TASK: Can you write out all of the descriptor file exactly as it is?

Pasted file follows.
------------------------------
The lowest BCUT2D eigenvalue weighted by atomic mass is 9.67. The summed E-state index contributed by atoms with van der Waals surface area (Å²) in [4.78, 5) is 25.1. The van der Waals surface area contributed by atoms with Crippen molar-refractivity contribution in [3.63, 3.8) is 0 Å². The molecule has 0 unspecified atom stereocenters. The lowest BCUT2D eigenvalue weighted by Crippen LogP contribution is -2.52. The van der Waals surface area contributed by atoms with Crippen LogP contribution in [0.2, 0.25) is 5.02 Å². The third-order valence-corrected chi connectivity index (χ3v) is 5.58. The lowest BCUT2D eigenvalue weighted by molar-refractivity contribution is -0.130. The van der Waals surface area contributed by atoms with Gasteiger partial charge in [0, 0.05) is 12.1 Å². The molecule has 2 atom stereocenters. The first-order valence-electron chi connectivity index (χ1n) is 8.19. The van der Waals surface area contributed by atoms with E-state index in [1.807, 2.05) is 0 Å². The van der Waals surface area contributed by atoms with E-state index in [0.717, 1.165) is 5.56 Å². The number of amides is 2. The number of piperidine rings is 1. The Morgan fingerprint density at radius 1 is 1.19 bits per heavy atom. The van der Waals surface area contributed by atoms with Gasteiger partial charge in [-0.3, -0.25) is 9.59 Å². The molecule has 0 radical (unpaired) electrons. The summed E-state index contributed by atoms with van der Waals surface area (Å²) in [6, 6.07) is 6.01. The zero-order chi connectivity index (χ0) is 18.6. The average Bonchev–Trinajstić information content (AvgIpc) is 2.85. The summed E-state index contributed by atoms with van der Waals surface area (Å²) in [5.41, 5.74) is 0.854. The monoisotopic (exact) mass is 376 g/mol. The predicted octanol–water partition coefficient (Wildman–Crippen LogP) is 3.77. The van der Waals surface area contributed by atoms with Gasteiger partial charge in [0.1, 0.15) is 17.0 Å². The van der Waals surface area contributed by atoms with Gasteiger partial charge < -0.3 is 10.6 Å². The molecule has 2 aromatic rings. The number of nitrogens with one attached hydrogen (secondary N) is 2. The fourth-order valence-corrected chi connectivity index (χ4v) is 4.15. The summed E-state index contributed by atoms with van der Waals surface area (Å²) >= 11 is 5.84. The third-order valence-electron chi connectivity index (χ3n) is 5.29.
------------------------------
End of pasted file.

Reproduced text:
The lowest BCUT2D eigenvalue weighted by atomic mass is 9.67. The summed E-state index contributed by atoms with van der Waals surface area (Å²) in [4.78, 5) is 25.1. The van der Waals surface area contributed by atoms with Crippen molar-refractivity contribution in [3.63, 3.8) is 0 Å². The molecule has 0 unspecified atom stereocenters. The lowest BCUT2D eigenvalue weighted by Crippen LogP contribution is -2.52. The van der Waals surface area contributed by atoms with Crippen LogP contribution in [0.2, 0.25) is 5.02 Å². The third-order valence-corrected chi connectivity index (χ3v) is 5.58. The lowest BCUT2D eigenvalue weighted by molar-refractivity contribution is -0.130. The van der Waals surface area contributed by atoms with Gasteiger partial charge in [0, 0.05) is 12.1 Å². The molecule has 2 atom stereocenters. The first-order valence-electron chi connectivity index (χ1n) is 8.19. The van der Waals surface area contributed by atoms with E-state index in [1.807, 2.05) is 0 Å². The van der Waals surface area contributed by atoms with E-state index in [0.717, 1.165) is 5.56 Å². The number of amides is 2. The number of piperidine rings is 1. The Morgan fingerprint density at radius 1 is 1.19 bits per heavy atom. The van der Waals surface area contributed by atoms with Gasteiger partial charge in [-0.3, -0.25) is 9.59 Å². The molecule has 0 radical (unpaired) electrons. The summed E-state index contributed by atoms with van der Waals surface area (Å²) in [6, 6.07) is 6.01. The zero-order chi connectivity index (χ0) is 18.6. The average Bonchev–Trinajstić information content (AvgIpc) is 2.85. The summed E-state index contributed by atoms with van der Waals surface area (Å²) in [5.41, 5.74) is 0.854. The monoisotopic (exact) mass is 376 g/mol. The predicted octanol–water partition coefficient (Wildman–Crippen LogP) is 3.77. The van der Waals surface area contributed by atoms with Gasteiger partial charge in [0.1, 0.15) is 17.0 Å². The van der Waals surface area contributed by atoms with Gasteiger partial charge < -0.3 is 10.6 Å². The molecule has 2 aromatic rings. The number of nitrogens with one attached hydrogen (secondary N) is 2. The fourth-order valence-corrected chi connectivity index (χ4v) is 4.15. The summed E-state index contributed by atoms with van der Waals surface area (Å²) >= 11 is 5.84. The third-order valence-electron chi connectivity index (χ3n) is 5.29.